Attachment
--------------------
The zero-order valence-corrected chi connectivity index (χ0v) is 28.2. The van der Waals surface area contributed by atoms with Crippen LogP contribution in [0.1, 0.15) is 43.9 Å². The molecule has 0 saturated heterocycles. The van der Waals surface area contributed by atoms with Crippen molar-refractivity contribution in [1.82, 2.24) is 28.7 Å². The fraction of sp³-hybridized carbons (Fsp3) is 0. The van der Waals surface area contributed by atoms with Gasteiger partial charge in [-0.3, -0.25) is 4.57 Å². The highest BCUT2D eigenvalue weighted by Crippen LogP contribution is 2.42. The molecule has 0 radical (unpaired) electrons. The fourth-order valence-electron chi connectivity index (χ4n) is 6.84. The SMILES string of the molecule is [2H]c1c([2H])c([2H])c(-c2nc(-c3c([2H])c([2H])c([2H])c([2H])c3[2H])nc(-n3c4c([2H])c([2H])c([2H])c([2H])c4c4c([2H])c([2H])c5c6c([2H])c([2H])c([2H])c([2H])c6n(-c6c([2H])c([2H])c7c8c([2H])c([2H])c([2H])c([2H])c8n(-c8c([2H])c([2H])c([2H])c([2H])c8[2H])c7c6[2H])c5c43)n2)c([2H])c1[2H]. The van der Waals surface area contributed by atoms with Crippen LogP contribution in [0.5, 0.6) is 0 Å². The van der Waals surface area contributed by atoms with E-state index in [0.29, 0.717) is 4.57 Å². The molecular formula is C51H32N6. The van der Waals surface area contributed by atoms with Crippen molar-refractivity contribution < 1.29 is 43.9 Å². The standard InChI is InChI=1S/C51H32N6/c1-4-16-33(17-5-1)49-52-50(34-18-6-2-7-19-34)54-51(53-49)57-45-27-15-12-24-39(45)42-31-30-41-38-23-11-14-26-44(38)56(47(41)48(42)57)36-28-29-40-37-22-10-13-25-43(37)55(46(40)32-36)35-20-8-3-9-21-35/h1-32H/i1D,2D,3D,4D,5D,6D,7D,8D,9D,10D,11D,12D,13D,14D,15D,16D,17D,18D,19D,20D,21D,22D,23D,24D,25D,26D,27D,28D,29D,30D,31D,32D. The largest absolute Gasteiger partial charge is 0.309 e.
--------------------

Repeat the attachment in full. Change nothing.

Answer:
The zero-order valence-corrected chi connectivity index (χ0v) is 28.2. The van der Waals surface area contributed by atoms with Crippen LogP contribution in [0.1, 0.15) is 43.9 Å². The molecule has 0 saturated heterocycles. The van der Waals surface area contributed by atoms with Crippen molar-refractivity contribution in [1.82, 2.24) is 28.7 Å². The fraction of sp³-hybridized carbons (Fsp3) is 0. The van der Waals surface area contributed by atoms with Gasteiger partial charge in [-0.3, -0.25) is 4.57 Å². The highest BCUT2D eigenvalue weighted by Crippen LogP contribution is 2.42. The molecule has 0 radical (unpaired) electrons. The fourth-order valence-electron chi connectivity index (χ4n) is 6.84. The SMILES string of the molecule is [2H]c1c([2H])c([2H])c(-c2nc(-c3c([2H])c([2H])c([2H])c([2H])c3[2H])nc(-n3c4c([2H])c([2H])c([2H])c([2H])c4c4c([2H])c([2H])c5c6c([2H])c([2H])c([2H])c([2H])c6n(-c6c([2H])c([2H])c7c8c([2H])c([2H])c([2H])c([2H])c8n(-c8c([2H])c([2H])c([2H])c([2H])c8[2H])c7c6[2H])c5c43)n2)c([2H])c1[2H]. The van der Waals surface area contributed by atoms with Crippen LogP contribution in [0.5, 0.6) is 0 Å². The van der Waals surface area contributed by atoms with E-state index in [0.29, 0.717) is 4.57 Å². The molecular formula is C51H32N6. The van der Waals surface area contributed by atoms with Crippen molar-refractivity contribution < 1.29 is 43.9 Å². The standard InChI is InChI=1S/C51H32N6/c1-4-16-33(17-5-1)49-52-50(34-18-6-2-7-19-34)54-51(53-49)57-45-27-15-12-24-39(45)42-31-30-41-38-23-11-14-26-44(38)56(47(41)48(42)57)36-28-29-40-37-22-10-13-25-43(37)55(46(40)32-36)35-20-8-3-9-21-35/h1-32H/i1D,2D,3D,4D,5D,6D,7D,8D,9D,10D,11D,12D,13D,14D,15D,16D,17D,18D,19D,20D,21D,22D,23D,24D,25D,26D,27D,28D,29D,30D,31D,32D. The largest absolute Gasteiger partial charge is 0.309 e.